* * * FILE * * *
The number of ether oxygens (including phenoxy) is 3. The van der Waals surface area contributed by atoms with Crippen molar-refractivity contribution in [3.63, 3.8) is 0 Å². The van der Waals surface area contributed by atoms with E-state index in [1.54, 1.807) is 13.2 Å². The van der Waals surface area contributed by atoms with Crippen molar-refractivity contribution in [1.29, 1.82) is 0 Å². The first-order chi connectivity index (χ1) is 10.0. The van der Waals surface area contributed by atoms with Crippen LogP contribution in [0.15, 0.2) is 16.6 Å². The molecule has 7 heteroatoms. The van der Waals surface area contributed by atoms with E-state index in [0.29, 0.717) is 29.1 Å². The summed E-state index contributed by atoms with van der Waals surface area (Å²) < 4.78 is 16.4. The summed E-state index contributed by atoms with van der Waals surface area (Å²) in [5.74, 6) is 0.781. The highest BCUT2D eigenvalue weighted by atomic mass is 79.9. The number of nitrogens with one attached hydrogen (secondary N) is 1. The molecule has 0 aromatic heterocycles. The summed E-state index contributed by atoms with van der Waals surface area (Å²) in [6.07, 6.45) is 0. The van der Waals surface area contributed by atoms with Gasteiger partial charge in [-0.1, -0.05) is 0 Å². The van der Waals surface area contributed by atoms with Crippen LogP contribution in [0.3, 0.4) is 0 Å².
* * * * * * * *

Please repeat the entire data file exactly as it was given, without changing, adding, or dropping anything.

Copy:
The number of ether oxygens (including phenoxy) is 3. The van der Waals surface area contributed by atoms with Crippen molar-refractivity contribution in [3.63, 3.8) is 0 Å². The van der Waals surface area contributed by atoms with E-state index in [1.54, 1.807) is 13.2 Å². The van der Waals surface area contributed by atoms with Crippen molar-refractivity contribution in [1.29, 1.82) is 0 Å². The first-order chi connectivity index (χ1) is 10.0. The van der Waals surface area contributed by atoms with Crippen LogP contribution in [0.15, 0.2) is 16.6 Å². The molecule has 7 heteroatoms. The van der Waals surface area contributed by atoms with E-state index in [0.29, 0.717) is 29.1 Å². The summed E-state index contributed by atoms with van der Waals surface area (Å²) < 4.78 is 16.4. The summed E-state index contributed by atoms with van der Waals surface area (Å²) in [5.74, 6) is 0.781. The highest BCUT2D eigenvalue weighted by atomic mass is 79.9. The number of nitrogens with one attached hydrogen (secondary N) is 1. The molecule has 0 aromatic heterocycles. The summed E-state index contributed by atoms with van der Waals surface area (Å²) in [6.07, 6.45) is 0. The van der Waals surface area contributed by atoms with Gasteiger partial charge in [-0.1, -0.05) is 0 Å². The van der Waals surface area contributed by atoms with Crippen LogP contribution in [0.3, 0.4) is 0 Å².